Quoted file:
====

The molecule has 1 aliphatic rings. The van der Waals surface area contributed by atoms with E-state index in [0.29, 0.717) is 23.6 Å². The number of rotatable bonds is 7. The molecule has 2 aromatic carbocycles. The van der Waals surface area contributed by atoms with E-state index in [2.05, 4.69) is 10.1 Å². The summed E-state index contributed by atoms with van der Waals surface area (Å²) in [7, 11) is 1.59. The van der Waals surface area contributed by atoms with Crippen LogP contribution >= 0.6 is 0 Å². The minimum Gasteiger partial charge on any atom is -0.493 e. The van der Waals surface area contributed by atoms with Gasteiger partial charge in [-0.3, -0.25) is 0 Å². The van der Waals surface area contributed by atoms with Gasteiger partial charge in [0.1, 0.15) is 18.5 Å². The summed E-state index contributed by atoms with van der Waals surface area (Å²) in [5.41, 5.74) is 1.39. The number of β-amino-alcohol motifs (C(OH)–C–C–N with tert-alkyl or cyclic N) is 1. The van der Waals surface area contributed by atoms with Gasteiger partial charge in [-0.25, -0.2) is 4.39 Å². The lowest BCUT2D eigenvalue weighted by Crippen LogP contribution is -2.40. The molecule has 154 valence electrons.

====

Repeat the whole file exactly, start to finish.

The molecule has 1 aliphatic rings. The van der Waals surface area contributed by atoms with E-state index in [0.29, 0.717) is 23.6 Å². The number of rotatable bonds is 7. The molecule has 2 aromatic carbocycles. The van der Waals surface area contributed by atoms with E-state index in [2.05, 4.69) is 10.1 Å². The summed E-state index contributed by atoms with van der Waals surface area (Å²) in [7, 11) is 1.59. The van der Waals surface area contributed by atoms with Crippen LogP contribution >= 0.6 is 0 Å². The minimum Gasteiger partial charge on any atom is -0.493 e. The van der Waals surface area contributed by atoms with Gasteiger partial charge in [-0.3, -0.25) is 0 Å². The van der Waals surface area contributed by atoms with Gasteiger partial charge in [0.1, 0.15) is 18.5 Å². The summed E-state index contributed by atoms with van der Waals surface area (Å²) in [5.41, 5.74) is 1.39. The number of β-amino-alcohol motifs (C(OH)–C–C–N with tert-alkyl or cyclic N) is 1. The van der Waals surface area contributed by atoms with Gasteiger partial charge in [-0.25, -0.2) is 4.39 Å². The lowest BCUT2D eigenvalue weighted by Crippen LogP contribution is -2.40. The molecule has 154 valence electrons.